MTV Trolls Trump’s America With the Wokest Award Show Ever

By removing gendered categories and celebrating diversity, MTV just one-upped every other politically charged award show.

Photo Illustration by Elizabeth Brockway/The Daily Beast

As #OscarsSoWhite fades into the rearview and the Trump era begins, MTV set out this year to produce the wokest award show of all time. It mostly succeeded.

Now called the MTV Movie and TV Awards, this year’s event not only pits television against cinema but has also done away with gendered categories altogether. Best Fight is now Best Fight Against the System, which was presented by none other than Bill O’Reilly nemesis Rep. Maxine Waters, with Hidden Figures, Loving, Luke Cage, and Mr. Robot competing against this year’s most-nominated project, Jordan Peele’s Get Out.

Yet with all this progressive diversity on hand, MTV decided to play it safe by tapping as its 2017 host Workaholics’ Adam DeVine. Hardly a political comedian, DeVine did his best to seize the moment—by opening with a Beauty and the Beast parody and at times acknowledging the fact that he does not have the musical chops of either Hugh Jackman or James Corden.

Things got back on track with Billions star Asia Kate Dillon, the first gender-nonbinary actor to play a gender nonbinary character on television, who presented the first acting award that did not recognize gender to Beauty and the Beast’s Emma Watson.

“Firstly, I feel I have to say something about the award itself,” Watson said in her acceptance speech. “The first acting award in history that doesn't separate nominees based on their sex says something about how we perceive the human experience.”

“MTV’s move to create a genderless award for acting will mean something different to everyone,” she said, as the camera cut to trans actors in the audience. “But to me, it indicates that acting is about the ability to put yourself in someone else’s shoes. And that doesn’t need to be separated into two different categories.”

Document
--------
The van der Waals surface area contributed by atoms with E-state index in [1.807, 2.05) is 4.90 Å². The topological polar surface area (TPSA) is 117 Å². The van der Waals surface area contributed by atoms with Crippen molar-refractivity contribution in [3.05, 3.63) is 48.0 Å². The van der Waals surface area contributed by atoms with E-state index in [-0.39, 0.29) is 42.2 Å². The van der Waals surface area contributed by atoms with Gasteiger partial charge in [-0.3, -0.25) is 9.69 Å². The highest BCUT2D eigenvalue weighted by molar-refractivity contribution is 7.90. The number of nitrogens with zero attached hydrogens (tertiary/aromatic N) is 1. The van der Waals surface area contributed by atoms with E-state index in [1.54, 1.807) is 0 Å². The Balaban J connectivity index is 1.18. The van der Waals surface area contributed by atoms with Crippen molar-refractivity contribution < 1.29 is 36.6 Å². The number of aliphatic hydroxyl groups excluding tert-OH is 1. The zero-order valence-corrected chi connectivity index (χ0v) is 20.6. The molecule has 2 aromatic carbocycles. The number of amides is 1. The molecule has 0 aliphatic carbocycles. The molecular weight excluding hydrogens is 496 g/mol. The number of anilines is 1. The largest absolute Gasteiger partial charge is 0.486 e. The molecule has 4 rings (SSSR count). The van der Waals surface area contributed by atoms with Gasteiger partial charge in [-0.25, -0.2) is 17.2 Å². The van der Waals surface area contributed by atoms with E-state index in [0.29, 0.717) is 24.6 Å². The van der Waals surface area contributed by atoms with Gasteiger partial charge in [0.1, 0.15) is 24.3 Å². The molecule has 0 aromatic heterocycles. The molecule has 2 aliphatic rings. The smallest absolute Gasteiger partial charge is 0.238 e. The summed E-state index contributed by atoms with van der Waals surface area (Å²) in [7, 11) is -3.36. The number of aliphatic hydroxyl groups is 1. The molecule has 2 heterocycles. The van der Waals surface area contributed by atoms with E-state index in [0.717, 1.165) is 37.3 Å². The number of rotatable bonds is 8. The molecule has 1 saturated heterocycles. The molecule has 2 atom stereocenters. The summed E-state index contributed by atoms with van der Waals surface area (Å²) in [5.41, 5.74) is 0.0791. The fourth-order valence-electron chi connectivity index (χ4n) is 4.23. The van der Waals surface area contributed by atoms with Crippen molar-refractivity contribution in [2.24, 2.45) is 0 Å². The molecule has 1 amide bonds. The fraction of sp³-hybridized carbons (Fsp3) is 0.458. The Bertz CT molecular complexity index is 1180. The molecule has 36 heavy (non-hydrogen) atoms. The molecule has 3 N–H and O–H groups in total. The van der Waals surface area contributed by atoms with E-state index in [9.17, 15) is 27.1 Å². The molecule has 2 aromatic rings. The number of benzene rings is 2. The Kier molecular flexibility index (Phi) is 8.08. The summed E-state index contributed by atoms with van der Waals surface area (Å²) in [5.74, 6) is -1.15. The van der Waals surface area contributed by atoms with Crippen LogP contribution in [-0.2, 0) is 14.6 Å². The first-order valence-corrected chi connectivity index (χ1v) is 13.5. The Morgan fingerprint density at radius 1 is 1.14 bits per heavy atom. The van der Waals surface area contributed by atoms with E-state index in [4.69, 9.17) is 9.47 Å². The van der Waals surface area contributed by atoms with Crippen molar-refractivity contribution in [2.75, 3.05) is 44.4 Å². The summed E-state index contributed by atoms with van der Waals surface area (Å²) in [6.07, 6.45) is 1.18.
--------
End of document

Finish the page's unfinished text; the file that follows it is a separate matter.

By the time the Best Kiss category rolled around, it was inevitable that it would go to Moonlight’s Jharrel Jerome and Ashton Sanders. “I think it is safe to say, that it is OK for us young performers, especially us minority performers to step out of the box,” Jerome said. “I think it is OK to step out of the box and do whatever it takes to tell the story and do whatever it takes to make a change.”

“This represents more than a kiss,” Sanders added. “This is for those who feel like the others, the misfits, this represents us, so, we love y’all and thank y’all.”

Accepting the Best Fight Against the System for Hidden Figures, Taraji P. Henson said, “The message of this movie is togetherness. I hate the separatism, man versus woman, black versus white, gay versus straight. Whatever. We are all humans, right. God is very clever, God is very clever. He made us all different for a reason. So we better figure it out.”

The wokeness even became self-referential at one point during a bit from DeVine called “Adam Gets It,” in which the actor tried to demonstrate how open-minded he is. On Stranger Things? “Try just ‘Things.’” On Hugh Jackman? “Or as I call him, Hugh Jack-person.” Beauty and the Beast became “Multi-dimensional woman with her own dynamic traits and the Beast” and as far as Jane the Virgin’s title character having sex this past season, DeVine said, “That's none of our damn business!”

Vin Diesel amplified the political message of The Fast and the Furious franchise, which won MTV’s Generation Award. “Most importantly, I’ve got to thank our generation,” the 49-year-old actor said to cheers from the twentysomethings in the audience. “I’ve got to thank a generation that was willing to accept this multicultural franchise, where it didn’t matter what color your skin was or what country you are from. When you’re family, you’re family.”

And when Beauty and the Beast upset Get Out in the Best Movie category—following a painful La La Land/Moonlight Oscars mix-up bit from presenters Amy Schumer and Goldie Hawn—director Bill Condon found his message in his hit film’s predominantly female audience. “I just want to say thank you to the audience that embraced this movie so much,” he said. “But especially to the women. Because women have proven that they are a huge and powerful audience and it is going to change the movie business.”

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In the end, it took The Daily Show’s Trevor Noah to officially bring Donald Trump into the proceedings. Accepting the Best Host award from Snoop Dogg and Martha Stewart, Noah thanked his mother first, “a powerful, strong, black woman,” then President Trump for providing “the comedy” and finally France for “making the right decision.”

Despite Noah’s brief mention of the president, Donald Trump’s name was not invoked in the same way it has been at other award shows over the past year. Unlike the most recent Oscars, Emmys, Golden Globes, and Grammys, there were no great denunciations of the president.

It may have been the ultimate troll by an industry of performers for whom resistance to Trump is almost too obvious. Why specifically call out Trump and his agenda when you can promote an alternative vision of America that still manages to be great, despite everything our president is doing to reverse its progress?